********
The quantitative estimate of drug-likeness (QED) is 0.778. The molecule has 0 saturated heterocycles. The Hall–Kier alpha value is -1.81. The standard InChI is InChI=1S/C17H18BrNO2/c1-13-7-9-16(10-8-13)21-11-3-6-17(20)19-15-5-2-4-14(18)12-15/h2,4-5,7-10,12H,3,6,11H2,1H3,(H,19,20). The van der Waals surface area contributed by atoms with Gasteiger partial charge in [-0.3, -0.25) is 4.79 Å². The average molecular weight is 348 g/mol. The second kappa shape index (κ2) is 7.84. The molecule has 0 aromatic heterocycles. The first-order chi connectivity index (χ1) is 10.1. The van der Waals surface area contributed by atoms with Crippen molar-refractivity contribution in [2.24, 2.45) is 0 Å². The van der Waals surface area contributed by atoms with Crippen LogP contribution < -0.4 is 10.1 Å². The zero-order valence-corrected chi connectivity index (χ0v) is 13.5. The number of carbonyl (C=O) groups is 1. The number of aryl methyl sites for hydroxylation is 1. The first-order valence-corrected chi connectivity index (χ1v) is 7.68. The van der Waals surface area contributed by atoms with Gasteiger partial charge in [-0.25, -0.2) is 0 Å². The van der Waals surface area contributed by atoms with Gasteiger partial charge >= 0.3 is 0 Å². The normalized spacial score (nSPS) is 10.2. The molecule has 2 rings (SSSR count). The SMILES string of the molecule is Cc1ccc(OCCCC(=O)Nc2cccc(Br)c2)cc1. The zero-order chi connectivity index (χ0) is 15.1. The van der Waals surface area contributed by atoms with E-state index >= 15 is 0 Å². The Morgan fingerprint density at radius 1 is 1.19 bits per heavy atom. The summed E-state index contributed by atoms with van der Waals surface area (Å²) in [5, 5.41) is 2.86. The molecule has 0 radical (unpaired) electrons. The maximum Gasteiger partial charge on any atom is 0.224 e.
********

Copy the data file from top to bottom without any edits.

The quantitative estimate of drug-likeness (QED) is 0.778. The molecule has 0 saturated heterocycles. The Hall–Kier alpha value is -1.81. The standard InChI is InChI=1S/C17H18BrNO2/c1-13-7-9-16(10-8-13)21-11-3-6-17(20)19-15-5-2-4-14(18)12-15/h2,4-5,7-10,12H,3,6,11H2,1H3,(H,19,20). The van der Waals surface area contributed by atoms with Gasteiger partial charge in [-0.3, -0.25) is 4.79 Å². The average molecular weight is 348 g/mol. The second kappa shape index (κ2) is 7.84. The molecule has 0 aromatic heterocycles. The first-order chi connectivity index (χ1) is 10.1. The van der Waals surface area contributed by atoms with Crippen molar-refractivity contribution in [2.24, 2.45) is 0 Å². The van der Waals surface area contributed by atoms with Crippen LogP contribution < -0.4 is 10.1 Å². The zero-order valence-corrected chi connectivity index (χ0v) is 13.5. The number of carbonyl (C=O) groups is 1. The number of aryl methyl sites for hydroxylation is 1. The first-order valence-corrected chi connectivity index (χ1v) is 7.68. The van der Waals surface area contributed by atoms with Gasteiger partial charge in [-0.25, -0.2) is 0 Å². The van der Waals surface area contributed by atoms with Gasteiger partial charge >= 0.3 is 0 Å². The normalized spacial score (nSPS) is 10.2. The molecule has 2 rings (SSSR count). The SMILES string of the molecule is Cc1ccc(OCCCC(=O)Nc2cccc(Br)c2)cc1. The zero-order chi connectivity index (χ0) is 15.1. The van der Waals surface area contributed by atoms with E-state index >= 15 is 0 Å². The Morgan fingerprint density at radius 1 is 1.19 bits per heavy atom. The summed E-state index contributed by atoms with van der Waals surface area (Å²) in [5, 5.41) is 2.86. The molecule has 0 radical (unpaired) electrons. The maximum Gasteiger partial charge on any atom is 0.224 e.